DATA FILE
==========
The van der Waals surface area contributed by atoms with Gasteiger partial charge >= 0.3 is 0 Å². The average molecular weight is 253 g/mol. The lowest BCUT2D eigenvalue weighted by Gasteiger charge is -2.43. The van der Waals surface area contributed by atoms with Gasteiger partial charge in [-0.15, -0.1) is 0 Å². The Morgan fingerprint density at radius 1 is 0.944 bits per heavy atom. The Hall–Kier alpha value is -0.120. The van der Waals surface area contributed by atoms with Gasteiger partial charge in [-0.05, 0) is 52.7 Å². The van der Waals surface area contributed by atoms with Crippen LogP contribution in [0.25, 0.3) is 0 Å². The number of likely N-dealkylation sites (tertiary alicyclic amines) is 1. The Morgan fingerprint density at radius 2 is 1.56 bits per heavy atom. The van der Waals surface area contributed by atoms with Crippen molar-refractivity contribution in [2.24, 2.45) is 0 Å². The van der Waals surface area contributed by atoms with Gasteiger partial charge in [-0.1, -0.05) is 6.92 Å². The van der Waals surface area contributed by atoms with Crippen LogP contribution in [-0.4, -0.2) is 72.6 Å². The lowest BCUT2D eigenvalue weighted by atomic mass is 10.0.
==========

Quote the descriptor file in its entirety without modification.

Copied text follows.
The van der Waals surface area contributed by atoms with Gasteiger partial charge >= 0.3 is 0 Å². The average molecular weight is 253 g/mol. The lowest BCUT2D eigenvalue weighted by Gasteiger charge is -2.43. The van der Waals surface area contributed by atoms with Gasteiger partial charge in [-0.15, -0.1) is 0 Å². The Morgan fingerprint density at radius 1 is 0.944 bits per heavy atom. The Hall–Kier alpha value is -0.120. The van der Waals surface area contributed by atoms with Gasteiger partial charge in [-0.05, 0) is 52.7 Å². The van der Waals surface area contributed by atoms with Crippen LogP contribution in [0.25, 0.3) is 0 Å². The number of likely N-dealkylation sites (tertiary alicyclic amines) is 1. The Morgan fingerprint density at radius 2 is 1.56 bits per heavy atom. The van der Waals surface area contributed by atoms with Crippen molar-refractivity contribution in [2.24, 2.45) is 0 Å². The van der Waals surface area contributed by atoms with Gasteiger partial charge in [-0.1, -0.05) is 6.92 Å². The van der Waals surface area contributed by atoms with Crippen LogP contribution in [-0.4, -0.2) is 72.6 Å². The lowest BCUT2D eigenvalue weighted by atomic mass is 10.0.